I just finished doing a bunch of these drawings for a friend’s wedding: famous fictional couples as requested by the soon-to-be bride and groom! I wasn’t familiar with all of them firsthand, but I had a lot of fun drawing these, and I got to practice doing simplistic caricatures - and learning how to draw feathered 90s bangs.
reblog cos Anna & Bates
Anna and Mr Bates!!! So adorable
So Happy Together (by Jerrod Maruyama)
Love Ever After by Lauren Fleishman — Kickstarter
“Love Ever After will share the love stories of couples who have been married for at least 50 years. Inspired by a letter my grandfather wrote to my grandmother during World War II (and rediscovered after he passed away in 2007), I began photographing and interviewing couples in the New York area as a way to preserve their stories and to illuminate our universal experience of love.”
The title had me at hello, “SECRETS TO A HAPPY MARRIAGE.” Not only am I a sucker for all things relationships — what makes them work, what makes them fail, but particuarly lessons from ones that *happily* last more than half a century. My personal favorites are marked in bold.
Betty & Louis Chernoff — married 60 years.
“We don’t read newspapers at breakfast. We talk to each other.” —Betty
“Our clocks click exactly the same. Whenever Betty wants to do something, I want to do it, too.” —Louis
“My mother and daddy got along like peaches and cream. You see that sort of example and try to do what they did.” —Betty
“We married young, but we were grounded. To make it work, you need to have a good head on your shoulders — which even some 35-year-olds don’t have.” —Louis
Ayako Kawakami & Harold “Pete” Petersen — married 53 years.
“My father always told me, ‘Marry a smart man.’ Because if I married a smart man, I would never starve.” —Ayako
“Let her go shopping. More than once, I’ve left a garage sale and gone to get my truck to carry all her antiques home. But true to Japanese tradition, we tolerate and accept every part of each other’s personalities.” —Pete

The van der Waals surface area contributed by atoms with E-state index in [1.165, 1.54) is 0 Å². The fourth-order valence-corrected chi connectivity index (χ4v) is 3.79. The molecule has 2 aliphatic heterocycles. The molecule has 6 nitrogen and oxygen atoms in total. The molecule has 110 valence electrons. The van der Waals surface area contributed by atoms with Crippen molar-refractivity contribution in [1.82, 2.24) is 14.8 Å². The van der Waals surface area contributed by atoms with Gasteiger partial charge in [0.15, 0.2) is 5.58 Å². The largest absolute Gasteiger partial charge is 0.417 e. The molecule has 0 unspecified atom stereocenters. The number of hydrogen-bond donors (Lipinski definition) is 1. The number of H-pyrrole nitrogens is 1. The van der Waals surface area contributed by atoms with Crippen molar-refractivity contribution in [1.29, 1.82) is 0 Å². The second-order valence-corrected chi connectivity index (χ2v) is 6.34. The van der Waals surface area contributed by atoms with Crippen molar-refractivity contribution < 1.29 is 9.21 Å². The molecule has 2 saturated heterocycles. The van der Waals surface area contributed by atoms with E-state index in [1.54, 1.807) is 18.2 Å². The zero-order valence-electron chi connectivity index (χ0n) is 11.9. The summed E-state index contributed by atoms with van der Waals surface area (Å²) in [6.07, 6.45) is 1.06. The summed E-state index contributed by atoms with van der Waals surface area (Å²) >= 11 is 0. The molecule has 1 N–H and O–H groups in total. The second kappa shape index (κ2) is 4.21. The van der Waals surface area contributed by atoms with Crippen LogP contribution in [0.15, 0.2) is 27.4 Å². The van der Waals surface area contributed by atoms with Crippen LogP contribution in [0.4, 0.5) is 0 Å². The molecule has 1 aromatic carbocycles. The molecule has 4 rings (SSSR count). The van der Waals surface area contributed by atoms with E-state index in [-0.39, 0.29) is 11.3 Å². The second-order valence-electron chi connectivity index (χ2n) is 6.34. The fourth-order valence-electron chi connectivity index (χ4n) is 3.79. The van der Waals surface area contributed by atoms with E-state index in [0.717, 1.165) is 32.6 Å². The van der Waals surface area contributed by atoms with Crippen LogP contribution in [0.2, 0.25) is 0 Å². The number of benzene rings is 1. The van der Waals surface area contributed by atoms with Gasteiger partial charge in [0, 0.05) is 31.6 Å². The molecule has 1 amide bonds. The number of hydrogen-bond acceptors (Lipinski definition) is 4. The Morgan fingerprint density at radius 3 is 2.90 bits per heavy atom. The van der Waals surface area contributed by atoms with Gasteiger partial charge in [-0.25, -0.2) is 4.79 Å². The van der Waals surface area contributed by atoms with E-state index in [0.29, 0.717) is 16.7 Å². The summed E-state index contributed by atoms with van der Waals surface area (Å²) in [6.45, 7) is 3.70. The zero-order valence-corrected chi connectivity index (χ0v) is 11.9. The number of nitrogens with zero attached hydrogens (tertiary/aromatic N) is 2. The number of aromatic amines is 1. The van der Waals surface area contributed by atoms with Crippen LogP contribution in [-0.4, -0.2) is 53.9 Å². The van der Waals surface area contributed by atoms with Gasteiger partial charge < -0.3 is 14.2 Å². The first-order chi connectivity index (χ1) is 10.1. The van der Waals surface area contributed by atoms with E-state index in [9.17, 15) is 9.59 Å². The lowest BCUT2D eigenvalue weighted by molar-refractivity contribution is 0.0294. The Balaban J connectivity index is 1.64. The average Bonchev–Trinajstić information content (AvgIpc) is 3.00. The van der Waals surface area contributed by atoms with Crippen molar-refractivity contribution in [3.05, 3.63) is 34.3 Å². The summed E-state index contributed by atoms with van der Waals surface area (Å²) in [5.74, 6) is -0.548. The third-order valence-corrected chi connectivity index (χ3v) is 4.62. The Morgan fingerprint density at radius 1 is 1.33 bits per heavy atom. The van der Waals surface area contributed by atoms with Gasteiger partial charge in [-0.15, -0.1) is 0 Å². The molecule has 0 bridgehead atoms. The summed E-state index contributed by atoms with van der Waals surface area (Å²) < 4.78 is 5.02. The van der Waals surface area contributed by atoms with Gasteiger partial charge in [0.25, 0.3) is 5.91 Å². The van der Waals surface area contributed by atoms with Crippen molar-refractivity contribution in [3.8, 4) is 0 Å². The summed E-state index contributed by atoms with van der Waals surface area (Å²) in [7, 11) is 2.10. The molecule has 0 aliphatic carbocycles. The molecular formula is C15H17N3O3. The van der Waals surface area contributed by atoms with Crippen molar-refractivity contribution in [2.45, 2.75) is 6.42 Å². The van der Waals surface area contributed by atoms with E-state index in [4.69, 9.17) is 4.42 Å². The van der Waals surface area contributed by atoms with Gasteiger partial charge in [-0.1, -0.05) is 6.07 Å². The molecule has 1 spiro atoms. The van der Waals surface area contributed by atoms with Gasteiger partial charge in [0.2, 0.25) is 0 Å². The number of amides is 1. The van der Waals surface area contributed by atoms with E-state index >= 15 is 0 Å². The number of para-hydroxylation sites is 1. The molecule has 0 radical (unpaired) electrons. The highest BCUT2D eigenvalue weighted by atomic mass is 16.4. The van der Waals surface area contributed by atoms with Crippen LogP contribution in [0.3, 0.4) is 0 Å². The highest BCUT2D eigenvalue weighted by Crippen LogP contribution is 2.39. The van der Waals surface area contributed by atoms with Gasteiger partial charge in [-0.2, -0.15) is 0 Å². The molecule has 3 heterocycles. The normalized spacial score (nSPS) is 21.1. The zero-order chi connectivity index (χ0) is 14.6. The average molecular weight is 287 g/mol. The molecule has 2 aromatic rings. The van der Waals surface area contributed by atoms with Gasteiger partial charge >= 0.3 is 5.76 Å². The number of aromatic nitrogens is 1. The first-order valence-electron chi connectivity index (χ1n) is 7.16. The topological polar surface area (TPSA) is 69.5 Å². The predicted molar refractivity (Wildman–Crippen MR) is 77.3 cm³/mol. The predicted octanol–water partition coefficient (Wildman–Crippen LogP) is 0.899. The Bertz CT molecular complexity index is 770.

“When we just started out, Pete used to lose his temper a lot. The stress of his police job got to him. I always stayed calm, and soon he wanted to handle things like I do.” —Ayako
Stella & Ben Sonnenschein — married 51 years.
“Ben doesn’t say, ‘I love you,’ and I don’t force him to. Instead, I appreciate it when he brings me a sandwich in bed. Especially since he hates crumbs in the sheets.” —Stella
“Don’t get angry over more than one thing at a time. People jump around from one issue to another.” —Ben
“We still kiss. We’re affectionate. But it comes naturally. It doesn’t happen for show. Sometimes we just lay down in bed and hold hands.” —Stella
June & Bill Pritchard — married 64 years.
“We don’t get in each other’s way. I don’t challenge what Bill spends. And he knows better than to touch my computer.” —June
“If June makes a decision and I’m not there or vice versa, the other follows through. We always stayed united in front of our children.” —Bill
“Bill can be very knot-headed about things. When we have our spats, we each speak our mind and then we go on our way. We don’t always expect everything to be resolved or to change the other person’s mind.” —June
“She always liked my legs, so I still wear shorts!” —Bill
Imogene & Elmer Edwards — married 55 years.
“Never stop courting. We always try to see each other the way we did in our early days, even though I sure look different from that girl he married!” —Imogene
“We like to hit the road. We’re not stuck in monotony. We’ve sailed down the Nile and got aboard a camel.” —Elmer
“Elmer always takes my hand and leads me across the parking lot like I’m his girl and he’s taking care of me.” —Imogene
“I take Imogene’s hand and help her walk because otherwise she’s liable to
fall down.” —Elmer
Macon & Jim McDavid — married 51 years.
“In every family, someone’s got to drive the bus. But sometimes you change positions. You say, ‘OK, this is not my thing after all. It’s your turn to drive.’ All our marriage, Jim took care of our checkbooks. Then, three years ago, I realized I had these wonderful math skills and could do them easier than he could.” —Macon
“You’ve got to be able to trust your spouse. If she passes me the ball, I try to run with it. And if I pass her the ball, she does the same.” —Jim
“Jim loves to talk, so by now I’ve heard most of his stories. But they’re all good ones, so I still happily listen. And as for me? Jim thinks I can do just about anything.” —Macon